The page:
Out there where the heat ripples and dances on Purnululu’s massive sandstone escarpments, things haven’t changed much at all. This is another magical place like the Mitchell Plateau … an energy centre if you like … where any person should be able to feel very powerful forces of nature just by sitting alone, quietly taking in the scenery. It might be hot this time of year (we haven’t had many, if any, days under 40C for more than a month now) but it’s also quiet and serene.
The usual rolling truck-loads of paying guests have ceased operations until next season and the whole area has returned to the domain of the hill kangaroos, the bower birds, cockatoos and kookaburras. The sounds of wind in the trees and bird calls both near and far are the humming activities of this place now. I’m keeping a bird bath topped with water here in this safari lodge where I’m staying. The never-ending parade of different species during the day is fascinating. They all seem to know their own times and they come in waves to overrun the pool. Some, like my mates the Blue-Winged Kookaburras, are constant residents and take shelter from the heat of the day under the large dinning pavilion adjacent to the bath or in the nearby trees. I think I’ve seen upwards of 20 different species of birds at different times. Being alone here they’re the main source of communication for me most days and we’ve never had an argument. J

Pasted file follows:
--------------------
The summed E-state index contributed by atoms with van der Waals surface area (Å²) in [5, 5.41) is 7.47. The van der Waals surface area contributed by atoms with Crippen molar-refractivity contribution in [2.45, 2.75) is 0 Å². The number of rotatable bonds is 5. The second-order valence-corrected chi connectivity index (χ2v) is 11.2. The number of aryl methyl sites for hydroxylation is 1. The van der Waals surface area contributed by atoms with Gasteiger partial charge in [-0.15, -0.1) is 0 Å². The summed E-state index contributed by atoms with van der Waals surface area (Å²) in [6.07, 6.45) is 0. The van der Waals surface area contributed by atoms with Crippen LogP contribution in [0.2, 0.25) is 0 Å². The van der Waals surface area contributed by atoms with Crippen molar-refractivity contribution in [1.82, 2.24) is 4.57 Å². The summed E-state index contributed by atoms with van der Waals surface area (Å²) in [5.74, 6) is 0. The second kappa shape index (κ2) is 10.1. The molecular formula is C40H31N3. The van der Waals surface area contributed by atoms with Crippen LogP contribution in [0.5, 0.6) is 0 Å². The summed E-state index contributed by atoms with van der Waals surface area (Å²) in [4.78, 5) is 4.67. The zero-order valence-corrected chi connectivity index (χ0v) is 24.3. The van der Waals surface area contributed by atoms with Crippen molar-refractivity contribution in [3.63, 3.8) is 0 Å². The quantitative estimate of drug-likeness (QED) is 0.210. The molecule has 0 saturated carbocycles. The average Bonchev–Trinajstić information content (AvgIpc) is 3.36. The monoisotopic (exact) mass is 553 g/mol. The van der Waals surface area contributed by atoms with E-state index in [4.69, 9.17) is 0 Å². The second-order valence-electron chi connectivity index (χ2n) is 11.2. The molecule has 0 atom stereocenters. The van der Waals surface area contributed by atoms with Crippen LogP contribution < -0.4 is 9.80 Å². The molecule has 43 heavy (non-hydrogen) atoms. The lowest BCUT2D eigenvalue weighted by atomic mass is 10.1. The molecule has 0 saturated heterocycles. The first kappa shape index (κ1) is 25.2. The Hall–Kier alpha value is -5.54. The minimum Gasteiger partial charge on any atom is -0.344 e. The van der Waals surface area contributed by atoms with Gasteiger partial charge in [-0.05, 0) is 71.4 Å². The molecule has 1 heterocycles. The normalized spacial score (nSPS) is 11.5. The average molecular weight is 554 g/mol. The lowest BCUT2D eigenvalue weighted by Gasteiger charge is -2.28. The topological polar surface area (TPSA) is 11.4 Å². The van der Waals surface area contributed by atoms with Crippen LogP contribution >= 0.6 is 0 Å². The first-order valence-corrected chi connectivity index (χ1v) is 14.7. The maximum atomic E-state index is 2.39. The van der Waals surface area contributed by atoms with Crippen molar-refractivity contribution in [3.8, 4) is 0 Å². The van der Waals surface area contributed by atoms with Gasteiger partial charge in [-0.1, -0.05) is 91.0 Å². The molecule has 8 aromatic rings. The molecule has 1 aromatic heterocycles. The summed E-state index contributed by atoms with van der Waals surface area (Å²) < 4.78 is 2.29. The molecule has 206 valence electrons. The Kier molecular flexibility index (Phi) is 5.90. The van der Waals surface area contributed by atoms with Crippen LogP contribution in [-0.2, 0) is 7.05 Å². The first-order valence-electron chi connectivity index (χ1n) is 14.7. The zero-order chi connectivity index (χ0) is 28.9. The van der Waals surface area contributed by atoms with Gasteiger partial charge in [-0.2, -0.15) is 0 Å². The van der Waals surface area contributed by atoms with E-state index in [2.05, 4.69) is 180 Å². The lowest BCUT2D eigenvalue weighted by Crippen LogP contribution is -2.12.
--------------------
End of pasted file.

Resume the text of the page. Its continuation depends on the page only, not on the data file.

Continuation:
We get some really windy days and they’re a worry with things so dry because as you know out east it only takes a spark. With the horrific fires out there of late I can only think that it’s just a matter of time before fires sweep this park again. They usually originate from fires coming in from settlements or towns further afield but very soon, with the build-up, lightning strikes will become the biggest source. But the rangers here have really done their preparatory work during the winter. I can see the fire breaks and cool burns they’ve been doing during the year all around as I drive around the place. I heard you say your grandfather used to say …”burn or be burned” and that’s just so true!
I’ve fought many fires and lit many back burns up here in this country over the years and I’ve come to understand that fires have an energy, almost a consciousness, of their own. No matter how well prepared you might be, a fire can turn on a penny and rush like a wild herd to catch even the old hands unawares. One of the things that fires need in order to get out of control is fuel. We can’t control the wind or the searing temperatures but we can have a huge impact on fuel.
Fuel reduction burns should have become sacrosanct religious activities every week across the continent of Australia decades ago. When we first started loosing swathes of houses and worse still wonderful Australians to fuelled-up, out-of-control wildfires we should have taken a leaf out of the Aboriginal land management manual.
For 65 thousand years the Traditional Owners of our continent managed not only the landscapes but the fire volatility with consummate precision. They developed the ‘science’ of fire management into an art form! I’ve studied Aboriginal mythologies from many parts of Australia and they have myths that sublimate natural upheavals like cyclones, wind-storms, floods, droughts and earthquakes. In fact all things that could pose a threat of wholesale destruction to communities of people were covered in the mythologies.